Published On: Mon, Dec 1st, 2014

Yellow-eyed Mullet – Aldrichetta forsteri – found in harbours, estuaries, tidal rivers

Yellow-eyed mullet.

A smallish yellow-eyed mullet caught in the Waimakariri River. They seem to school by size. Sometimes you can catch quite a few big ones at the same time. They will readily take small flies as well as baited hooks.

Yellow-eyed Mullet

Yellow-eyed mullet are often incorrectly called herrings

Yellow-eyed Mullet – Aldrichetta forsteri are a small inshore fish. A big one can reach 40cm. They like to feed from algae on rocks and will eat other small creatures that happen their way.

Yellow-eyed mullet have small mouths so it is essential to fish for them with small size 8 hooks. If you find they are taking your bait without getting hooked try smaller hooks. Also, try lifting your rod tip when you feel them nibble the bait. I have found Kamasan size 10 Grubber hooks work really well.

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Yellow-eyed mullet shoal by size. Smaller fish like this one just 60mm in length can be found in huge shoals over the summer around river mouths and along the coast.

Yellow-eyed mullet shoal by size. Smaller fish like this one just 60mm in length can be found in huge shoals over the summer around river mouths and along the coast.

They will take just about any sort of bait. Saltwater shrimp, or yabbie, is the best bait of all. But they will take small cut fish baits, bits of worm, squid or even small rolled-up balls of bread.

Yellow-eyed mullet.

A bigger yellow-eyed mullet taken on a small bait fly.

Fishing for mullet is greatly improved if you can toss berley on the water every few minutes to hold them in the area. Good berley can be made for mullet in a 20-litre bucket by mixing bread, blood and bone, fish scarps and the like together with water and stirring with a stick. Toss on the water a cupful at a time. You can fish for yellow-eyed mullet from riverbanks, wharves, bridges and rocks in the tidal zone of rivers. I have caught them in the Kaiapoi River at the motorway bridge at least 5km from the sea.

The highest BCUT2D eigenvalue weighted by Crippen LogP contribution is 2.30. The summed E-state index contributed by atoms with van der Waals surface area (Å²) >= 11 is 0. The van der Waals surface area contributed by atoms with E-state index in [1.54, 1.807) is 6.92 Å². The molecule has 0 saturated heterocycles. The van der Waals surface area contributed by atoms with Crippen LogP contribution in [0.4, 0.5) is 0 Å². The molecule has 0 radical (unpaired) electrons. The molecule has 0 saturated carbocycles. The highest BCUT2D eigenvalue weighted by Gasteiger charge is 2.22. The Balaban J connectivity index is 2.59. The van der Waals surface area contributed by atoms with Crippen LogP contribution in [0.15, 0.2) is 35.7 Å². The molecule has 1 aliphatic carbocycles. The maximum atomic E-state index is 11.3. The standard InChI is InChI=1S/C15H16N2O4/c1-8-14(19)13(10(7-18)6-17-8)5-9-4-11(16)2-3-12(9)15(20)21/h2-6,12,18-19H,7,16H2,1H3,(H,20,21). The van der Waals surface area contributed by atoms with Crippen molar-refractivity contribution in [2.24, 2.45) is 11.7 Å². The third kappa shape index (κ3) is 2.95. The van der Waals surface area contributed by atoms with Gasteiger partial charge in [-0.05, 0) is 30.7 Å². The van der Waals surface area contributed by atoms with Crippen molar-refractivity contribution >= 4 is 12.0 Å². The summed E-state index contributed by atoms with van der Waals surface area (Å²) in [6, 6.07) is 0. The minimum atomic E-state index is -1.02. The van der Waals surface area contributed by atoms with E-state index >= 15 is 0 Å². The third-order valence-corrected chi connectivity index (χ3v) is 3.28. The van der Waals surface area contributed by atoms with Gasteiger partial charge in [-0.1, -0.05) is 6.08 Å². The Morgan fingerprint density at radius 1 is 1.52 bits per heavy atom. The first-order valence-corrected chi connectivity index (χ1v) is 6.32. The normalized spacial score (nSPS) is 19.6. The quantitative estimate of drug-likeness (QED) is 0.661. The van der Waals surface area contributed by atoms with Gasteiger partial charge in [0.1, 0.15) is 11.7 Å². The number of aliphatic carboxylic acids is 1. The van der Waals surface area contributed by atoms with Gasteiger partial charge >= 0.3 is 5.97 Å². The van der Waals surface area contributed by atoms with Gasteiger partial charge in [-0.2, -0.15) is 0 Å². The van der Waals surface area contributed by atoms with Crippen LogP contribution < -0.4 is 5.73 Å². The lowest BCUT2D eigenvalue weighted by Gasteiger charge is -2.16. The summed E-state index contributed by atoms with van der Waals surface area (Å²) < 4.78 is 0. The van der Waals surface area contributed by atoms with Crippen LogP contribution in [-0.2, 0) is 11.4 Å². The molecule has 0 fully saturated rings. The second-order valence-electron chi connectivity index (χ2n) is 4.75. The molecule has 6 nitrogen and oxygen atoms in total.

Yellow-eyed mullet move around quite a bit feeding mostly on algae. They can be found in the surf zone on ocean beaches, at river-mouths, coastal lagoons and they will travel quite some distance upstream within the tidal influence of coastal rivers.

Yellow-eyed mullet taken on a sabiki rig.

Six yellow eyed mullet caught at once on a sabiki rig from a launch in the Marlborough Sounds. If you cast berley on the water you can often attract a whole school of mullet to your fishing position.

Yellow-eyed Mullet – Aldrichetta forsteri

Yellow-eyed Mullet – Aldrichetta forsteri

This species is known as herring by many people. This is incorrect; they are not herrings at all. Fresh yellow-eyed mullet make excellent surfcasting bait, particularly for red cod. It also freezes well to be used later as bait. Big ones are very good butterflied open and cooked in the hot smoker. See catching yabbies to use for yellow-eyed mullet bait.

Yellow-eyed mullet will readily take a small fly. They are great fun to catch on light gear.

Yellow-eyed mullet will readily take a small fly. They are great fun to catch on light gear.

Yellow-eyed mullet are sight feeders so it is important that the water is clear when you target them.

About the Author

- Fishingmag.co.nz website editor.